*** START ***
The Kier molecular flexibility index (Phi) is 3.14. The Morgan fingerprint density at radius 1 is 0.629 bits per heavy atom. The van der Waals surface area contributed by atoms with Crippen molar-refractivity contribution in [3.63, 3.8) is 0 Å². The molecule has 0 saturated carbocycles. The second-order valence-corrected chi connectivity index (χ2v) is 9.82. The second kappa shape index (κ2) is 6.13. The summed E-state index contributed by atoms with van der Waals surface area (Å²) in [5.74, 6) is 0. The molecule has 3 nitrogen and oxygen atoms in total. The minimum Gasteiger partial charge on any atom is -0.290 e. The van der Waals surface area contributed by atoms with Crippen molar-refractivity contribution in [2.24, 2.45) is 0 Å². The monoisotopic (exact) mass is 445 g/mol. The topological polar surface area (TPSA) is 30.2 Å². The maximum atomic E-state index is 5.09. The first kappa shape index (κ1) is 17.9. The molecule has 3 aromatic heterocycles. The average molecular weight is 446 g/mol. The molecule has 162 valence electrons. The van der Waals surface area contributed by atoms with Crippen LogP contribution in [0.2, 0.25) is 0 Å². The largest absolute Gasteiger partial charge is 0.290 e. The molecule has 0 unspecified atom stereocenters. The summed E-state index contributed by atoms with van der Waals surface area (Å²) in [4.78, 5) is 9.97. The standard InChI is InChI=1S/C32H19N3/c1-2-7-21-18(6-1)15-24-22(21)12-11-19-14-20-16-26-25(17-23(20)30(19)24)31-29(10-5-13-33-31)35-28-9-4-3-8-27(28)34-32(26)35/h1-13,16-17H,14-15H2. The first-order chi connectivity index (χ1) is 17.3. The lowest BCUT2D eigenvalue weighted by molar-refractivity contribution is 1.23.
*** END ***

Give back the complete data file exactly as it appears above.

The Kier molecular flexibility index (Phi) is 3.14. The Morgan fingerprint density at radius 1 is 0.629 bits per heavy atom. The van der Waals surface area contributed by atoms with Crippen molar-refractivity contribution in [3.63, 3.8) is 0 Å². The molecule has 0 saturated carbocycles. The second-order valence-corrected chi connectivity index (χ2v) is 9.82. The second kappa shape index (κ2) is 6.13. The summed E-state index contributed by atoms with van der Waals surface area (Å²) in [5.74, 6) is 0. The molecule has 3 nitrogen and oxygen atoms in total. The minimum Gasteiger partial charge on any atom is -0.290 e. The van der Waals surface area contributed by atoms with Crippen molar-refractivity contribution in [2.24, 2.45) is 0 Å². The monoisotopic (exact) mass is 445 g/mol. The topological polar surface area (TPSA) is 30.2 Å². The maximum atomic E-state index is 5.09. The first kappa shape index (κ1) is 17.9. The molecule has 3 aromatic heterocycles. The average molecular weight is 446 g/mol. The molecule has 162 valence electrons. The van der Waals surface area contributed by atoms with Crippen LogP contribution in [0.2, 0.25) is 0 Å². The largest absolute Gasteiger partial charge is 0.290 e. The molecule has 0 unspecified atom stereocenters. The summed E-state index contributed by atoms with van der Waals surface area (Å²) in [4.78, 5) is 9.97. The standard InChI is InChI=1S/C32H19N3/c1-2-7-21-18(6-1)15-24-22(21)12-11-19-14-20-16-26-25(17-23(20)30(19)24)31-29(10-5-13-33-31)35-28-9-4-3-8-27(28)34-32(26)35/h1-13,16-17H,14-15H2. The first-order chi connectivity index (χ1) is 17.3. The lowest BCUT2D eigenvalue weighted by molar-refractivity contribution is 1.23.